Angiogenesis is a crucial aspect of tumor progression and metastases. Angiogenesis and extracellular matrix (ECM) proteins are highly expressed in many cancers and serum levels of these markers are elevated in thyroid cancer patients. Anti-angiogenic strategies have been highly successful in preclinical models of thyroid cancer including the most aggressive anaplastic phenotype. 

Our long-term goal is to develop effective adjuvant therapy for advanced (recurrent or metastatic) and anaplastic thyroid cancer. 

Our preliminary results from thyroid cancer cell lines suggest that anaplastic thyroid cancer expresses more angiogenesis and extracellular matrix genes at higher levels. Therefore, we have chosen to examine the genetic profile of advanced thyroid cancer, paying particular attention to expression patterns of angiogenesis and ECM-related genes in an attempt to identify patients at risk for metastasis and poor outcome. 

Ras and Raf pathways appear to be targets for therapeutic manipulation in thyroid cancer, because thyroid cancers are unique in harboring mutations of all three isoforms of the oncogenic Ras, and many anaplastic thyroid cancers have Raf mutations.

Endothelial Dysfunction

Vascular endothelial injury is the hallmark of a diverse array of diseases including reperfusion injury, post-traumatic systemic inflammation (SIRS), transplant rejection, atherosclerotic complications, and tumor angiogenesis. Collectively, these diseases represent a major public health problem with significant ramifications for patients, physicians, and the health care system.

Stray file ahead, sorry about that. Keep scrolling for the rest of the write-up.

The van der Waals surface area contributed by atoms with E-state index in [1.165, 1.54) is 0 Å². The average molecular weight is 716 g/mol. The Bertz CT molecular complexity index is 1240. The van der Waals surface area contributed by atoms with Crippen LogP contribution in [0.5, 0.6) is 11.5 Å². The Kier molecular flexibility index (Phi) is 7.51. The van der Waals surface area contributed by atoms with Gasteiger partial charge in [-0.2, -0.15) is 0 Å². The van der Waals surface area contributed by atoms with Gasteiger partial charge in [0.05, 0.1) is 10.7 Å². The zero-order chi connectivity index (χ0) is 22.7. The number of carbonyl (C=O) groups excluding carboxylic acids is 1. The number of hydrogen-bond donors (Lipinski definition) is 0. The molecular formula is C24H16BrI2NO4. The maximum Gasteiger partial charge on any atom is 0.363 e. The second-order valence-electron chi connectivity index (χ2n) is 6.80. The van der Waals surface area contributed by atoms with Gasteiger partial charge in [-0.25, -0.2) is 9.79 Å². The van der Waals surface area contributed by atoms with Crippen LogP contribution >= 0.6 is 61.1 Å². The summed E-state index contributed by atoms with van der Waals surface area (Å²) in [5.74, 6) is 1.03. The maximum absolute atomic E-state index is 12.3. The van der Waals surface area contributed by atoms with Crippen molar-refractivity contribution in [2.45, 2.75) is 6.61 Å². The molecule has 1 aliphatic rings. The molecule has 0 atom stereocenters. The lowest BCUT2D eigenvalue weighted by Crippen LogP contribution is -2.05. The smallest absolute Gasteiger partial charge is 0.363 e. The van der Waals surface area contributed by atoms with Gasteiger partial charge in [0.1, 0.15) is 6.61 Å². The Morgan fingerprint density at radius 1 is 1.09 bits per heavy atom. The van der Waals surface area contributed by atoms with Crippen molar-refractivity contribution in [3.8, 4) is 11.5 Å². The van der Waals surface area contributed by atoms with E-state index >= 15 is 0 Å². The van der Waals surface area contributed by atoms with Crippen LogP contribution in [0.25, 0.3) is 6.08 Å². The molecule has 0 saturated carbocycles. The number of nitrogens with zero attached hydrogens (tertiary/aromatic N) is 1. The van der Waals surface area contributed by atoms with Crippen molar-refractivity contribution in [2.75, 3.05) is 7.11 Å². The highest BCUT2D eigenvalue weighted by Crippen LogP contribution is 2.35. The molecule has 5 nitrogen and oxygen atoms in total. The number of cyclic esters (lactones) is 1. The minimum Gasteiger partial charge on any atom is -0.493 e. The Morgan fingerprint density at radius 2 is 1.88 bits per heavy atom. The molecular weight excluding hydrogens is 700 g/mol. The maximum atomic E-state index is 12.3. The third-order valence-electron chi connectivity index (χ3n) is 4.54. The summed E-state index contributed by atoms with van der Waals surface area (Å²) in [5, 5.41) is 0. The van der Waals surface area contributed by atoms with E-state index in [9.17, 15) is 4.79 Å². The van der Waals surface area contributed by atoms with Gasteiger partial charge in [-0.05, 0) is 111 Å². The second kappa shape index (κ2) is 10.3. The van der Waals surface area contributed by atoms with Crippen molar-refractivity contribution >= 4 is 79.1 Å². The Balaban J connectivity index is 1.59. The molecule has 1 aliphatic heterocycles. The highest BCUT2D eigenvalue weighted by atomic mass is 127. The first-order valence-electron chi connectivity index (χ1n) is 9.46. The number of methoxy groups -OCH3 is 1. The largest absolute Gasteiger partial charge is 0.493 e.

The endothelial (EC) response to mediators of inflammation includes loss of adherens junctions, cytoskeletal rearrangement, and intercellular gap formation. While the consequences of these changes are well described, (fluid and protein transudation, leukocyte extravasation, and organ dysfunction), the intracellular events which lead to these functional derangements are unclear. Acquisition of knowledge regarding these events is important because it will allow targeted modulation of endothelial function while preserving other aspects of endothelial signaling.

Our long-range goal is to understand the dominant signaling pathways that regulate endothelial signaling. Our central hypothesis is that endothelial (EC) signaling by growth factors and cytokines ultimately results in junctional phosphorylation events and endothelial cytoskeletal rearrangement; both events together weaken the adherens junction, causing junctional dissociation and intercellular gap formation. We hypothesize that similar events are also responsible for the early phase of endothelial dissociation, proliferation, and migration during angiogenesis.

Accumulating evidence implicates endogenous oxidants as intracellular second messengers during cytokine-signaling. Our observations also suggest that human venous endothelial cells possess the ability to transiently produce oxidants in response to growth factors. Initial experiments in our laboratory suggest that the NAD(P)H oxidase system plays a prominent role in endothelial oxidant production in response to cytokines. Since antioxidants are currently in wide clinical use, therefore, identification of specific intracellular oxidant-sensitive targets could accelerate the development of novel antioxidant therapies.